The Transportation Data Challenge technology sponsorships provide executable templates and examples of transportation data science applications based on open data.   Participants can submit their work for the showcase, and if accepted it will be hosted by the technology sponsors and leverage any number of available technologies.  Resources provided thus far from companies including Microsoft, Google, Amazon, Waze, Satori and   


Below is a selection of data science demonstrations featured as part of the Transportation Data Challenge. 


simulating mixed human and automated traffic

How will human and automated automobiles interact with each other?  What's the impact on traffic and infrastructure planning?  This team from U. Illinois leverages python scripts and traffic simulation software to map out a variety of scenarios when bots and humans share the road. 


Analyzing cycle Share data with Python and pandas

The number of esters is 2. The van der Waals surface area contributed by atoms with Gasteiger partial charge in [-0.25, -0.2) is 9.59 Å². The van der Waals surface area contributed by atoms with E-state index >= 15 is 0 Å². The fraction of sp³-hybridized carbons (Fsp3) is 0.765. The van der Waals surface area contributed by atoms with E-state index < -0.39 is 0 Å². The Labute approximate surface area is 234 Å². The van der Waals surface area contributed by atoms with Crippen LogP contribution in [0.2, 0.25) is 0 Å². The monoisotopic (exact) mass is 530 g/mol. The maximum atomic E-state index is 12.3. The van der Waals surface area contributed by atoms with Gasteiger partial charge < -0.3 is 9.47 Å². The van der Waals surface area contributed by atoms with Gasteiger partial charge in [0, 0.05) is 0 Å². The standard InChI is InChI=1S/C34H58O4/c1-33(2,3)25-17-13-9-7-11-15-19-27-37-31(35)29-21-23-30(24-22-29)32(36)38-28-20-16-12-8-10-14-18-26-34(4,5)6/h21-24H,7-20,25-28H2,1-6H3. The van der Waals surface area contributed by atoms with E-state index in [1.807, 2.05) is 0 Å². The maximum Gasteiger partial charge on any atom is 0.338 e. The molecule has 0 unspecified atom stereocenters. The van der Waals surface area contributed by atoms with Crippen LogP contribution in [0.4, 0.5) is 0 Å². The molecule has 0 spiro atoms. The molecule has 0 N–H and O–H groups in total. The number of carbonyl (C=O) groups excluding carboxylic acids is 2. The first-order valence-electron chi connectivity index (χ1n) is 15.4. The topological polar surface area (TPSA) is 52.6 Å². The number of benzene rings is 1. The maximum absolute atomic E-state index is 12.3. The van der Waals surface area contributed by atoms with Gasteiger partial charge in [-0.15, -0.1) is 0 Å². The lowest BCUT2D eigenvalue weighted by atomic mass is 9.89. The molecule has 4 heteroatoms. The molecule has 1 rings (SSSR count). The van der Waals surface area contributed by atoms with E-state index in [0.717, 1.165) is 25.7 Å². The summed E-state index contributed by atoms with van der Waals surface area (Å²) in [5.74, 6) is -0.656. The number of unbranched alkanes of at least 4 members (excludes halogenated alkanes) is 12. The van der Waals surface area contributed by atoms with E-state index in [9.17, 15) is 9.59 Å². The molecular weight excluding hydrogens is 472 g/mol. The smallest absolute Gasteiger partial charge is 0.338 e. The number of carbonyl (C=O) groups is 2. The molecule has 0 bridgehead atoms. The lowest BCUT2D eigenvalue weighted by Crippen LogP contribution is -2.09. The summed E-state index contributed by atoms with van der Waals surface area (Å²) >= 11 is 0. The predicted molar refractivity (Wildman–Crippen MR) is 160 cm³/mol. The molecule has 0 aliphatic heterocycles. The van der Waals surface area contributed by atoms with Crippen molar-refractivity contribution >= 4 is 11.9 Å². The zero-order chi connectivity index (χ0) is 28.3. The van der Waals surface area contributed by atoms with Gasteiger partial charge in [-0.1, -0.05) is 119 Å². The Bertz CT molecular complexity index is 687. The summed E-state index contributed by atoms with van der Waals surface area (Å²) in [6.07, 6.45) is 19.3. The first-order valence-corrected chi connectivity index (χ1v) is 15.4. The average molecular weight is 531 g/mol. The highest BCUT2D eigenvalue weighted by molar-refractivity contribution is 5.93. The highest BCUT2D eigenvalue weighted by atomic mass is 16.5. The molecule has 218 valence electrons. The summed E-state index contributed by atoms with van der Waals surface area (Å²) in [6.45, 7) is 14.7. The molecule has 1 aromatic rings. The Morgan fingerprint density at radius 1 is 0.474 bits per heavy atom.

Pronto CycleShare in Seattle provided an open dataset and U Washington Professor and data science wizard Jake Vanderplaas demonstrates how to estimate trip distances, rider speed, weather impacts, and more from this open dataset. 



LA-based data scientist Ben Van Dyke uses the causal inference technique developed by Google scientists and applies it to open traffic data from the induction loops embedded in the roads of LA.   This executable demonstration provides examples of how to create a counterfactual experiment and leverage a Bayesian structural time-series model to evaluate the impact of a real infrastructure intervention.  The analysis was also featured in an editorial in the LA Times. 


analyzing distracted driving with tensor flow

State Farm Insurance sponsored a series of challenges using distracted driving experimental data and asking volunteer data scientists to write scripts to analyze video and create 'distracted!' alerts.  This example using Python and TensorFlow leverages neural networks and supervised learning to model an accurate alert system based on video feedback. 



Standardizing Sidewalks for a Global Pedestrian Data Network

Sidewalks provide a primary mode of travel that supports nearly all other travel options, leisure, recreation and community activities. This project out of the University of Washington seeks to make pedestrian ways, particularly sidewalks, first class members of an open data transportation network.